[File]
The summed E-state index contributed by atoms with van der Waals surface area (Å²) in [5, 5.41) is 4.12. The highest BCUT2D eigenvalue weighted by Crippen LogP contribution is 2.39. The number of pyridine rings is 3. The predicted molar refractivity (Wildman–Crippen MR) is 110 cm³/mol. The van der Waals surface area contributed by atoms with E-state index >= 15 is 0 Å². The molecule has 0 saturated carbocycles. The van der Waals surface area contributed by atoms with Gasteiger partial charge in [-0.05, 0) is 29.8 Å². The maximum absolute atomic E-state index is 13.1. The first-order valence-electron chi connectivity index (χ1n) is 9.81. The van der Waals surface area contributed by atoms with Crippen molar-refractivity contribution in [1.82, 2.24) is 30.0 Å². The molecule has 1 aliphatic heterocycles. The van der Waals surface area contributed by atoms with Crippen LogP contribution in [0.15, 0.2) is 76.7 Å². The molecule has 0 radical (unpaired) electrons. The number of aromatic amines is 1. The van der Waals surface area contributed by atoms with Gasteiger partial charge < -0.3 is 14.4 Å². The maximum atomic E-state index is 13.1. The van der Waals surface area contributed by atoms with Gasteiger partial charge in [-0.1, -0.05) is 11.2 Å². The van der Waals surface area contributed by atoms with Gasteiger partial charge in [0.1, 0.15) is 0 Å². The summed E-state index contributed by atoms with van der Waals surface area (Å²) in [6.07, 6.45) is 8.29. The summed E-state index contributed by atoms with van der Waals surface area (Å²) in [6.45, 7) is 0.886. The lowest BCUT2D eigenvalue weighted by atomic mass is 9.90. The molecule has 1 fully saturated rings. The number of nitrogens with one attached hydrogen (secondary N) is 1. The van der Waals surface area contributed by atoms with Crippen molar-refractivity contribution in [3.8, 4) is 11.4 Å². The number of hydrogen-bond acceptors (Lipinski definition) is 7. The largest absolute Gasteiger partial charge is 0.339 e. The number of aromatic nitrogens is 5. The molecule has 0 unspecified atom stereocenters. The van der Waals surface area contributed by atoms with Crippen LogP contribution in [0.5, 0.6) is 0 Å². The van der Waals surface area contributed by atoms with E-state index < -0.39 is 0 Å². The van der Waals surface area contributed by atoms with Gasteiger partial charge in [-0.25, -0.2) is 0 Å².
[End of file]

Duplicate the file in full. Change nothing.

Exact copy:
The summed E-state index contributed by atoms with van der Waals surface area (Å²) in [5, 5.41) is 4.12. The highest BCUT2D eigenvalue weighted by Crippen LogP contribution is 2.39. The number of pyridine rings is 3. The predicted molar refractivity (Wildman–Crippen MR) is 110 cm³/mol. The van der Waals surface area contributed by atoms with E-state index >= 15 is 0 Å². The molecule has 0 saturated carbocycles. The van der Waals surface area contributed by atoms with Gasteiger partial charge in [-0.05, 0) is 29.8 Å². The maximum absolute atomic E-state index is 13.1. The first-order valence-electron chi connectivity index (χ1n) is 9.81. The van der Waals surface area contributed by atoms with Crippen molar-refractivity contribution in [1.82, 2.24) is 30.0 Å². The molecule has 1 aliphatic heterocycles. The van der Waals surface area contributed by atoms with Crippen LogP contribution in [0.15, 0.2) is 76.7 Å². The molecule has 0 radical (unpaired) electrons. The number of aromatic amines is 1. The van der Waals surface area contributed by atoms with Gasteiger partial charge < -0.3 is 14.4 Å². The maximum atomic E-state index is 13.1. The van der Waals surface area contributed by atoms with Gasteiger partial charge in [-0.1, -0.05) is 11.2 Å². The van der Waals surface area contributed by atoms with Gasteiger partial charge in [0.1, 0.15) is 0 Å². The summed E-state index contributed by atoms with van der Waals surface area (Å²) in [6.07, 6.45) is 8.29. The summed E-state index contributed by atoms with van der Waals surface area (Å²) in [6.45, 7) is 0.886. The lowest BCUT2D eigenvalue weighted by atomic mass is 9.90. The molecule has 1 fully saturated rings. The number of nitrogens with one attached hydrogen (secondary N) is 1. The van der Waals surface area contributed by atoms with Crippen molar-refractivity contribution in [3.8, 4) is 11.4 Å². The number of hydrogen-bond acceptors (Lipinski definition) is 7. The largest absolute Gasteiger partial charge is 0.339 e. The number of aromatic nitrogens is 5. The molecule has 0 unspecified atom stereocenters. The van der Waals surface area contributed by atoms with Crippen LogP contribution in [0.5, 0.6) is 0 Å². The van der Waals surface area contributed by atoms with E-state index < -0.39 is 0 Å². The van der Waals surface area contributed by atoms with Gasteiger partial charge in [-0.25, -0.2) is 0 Å².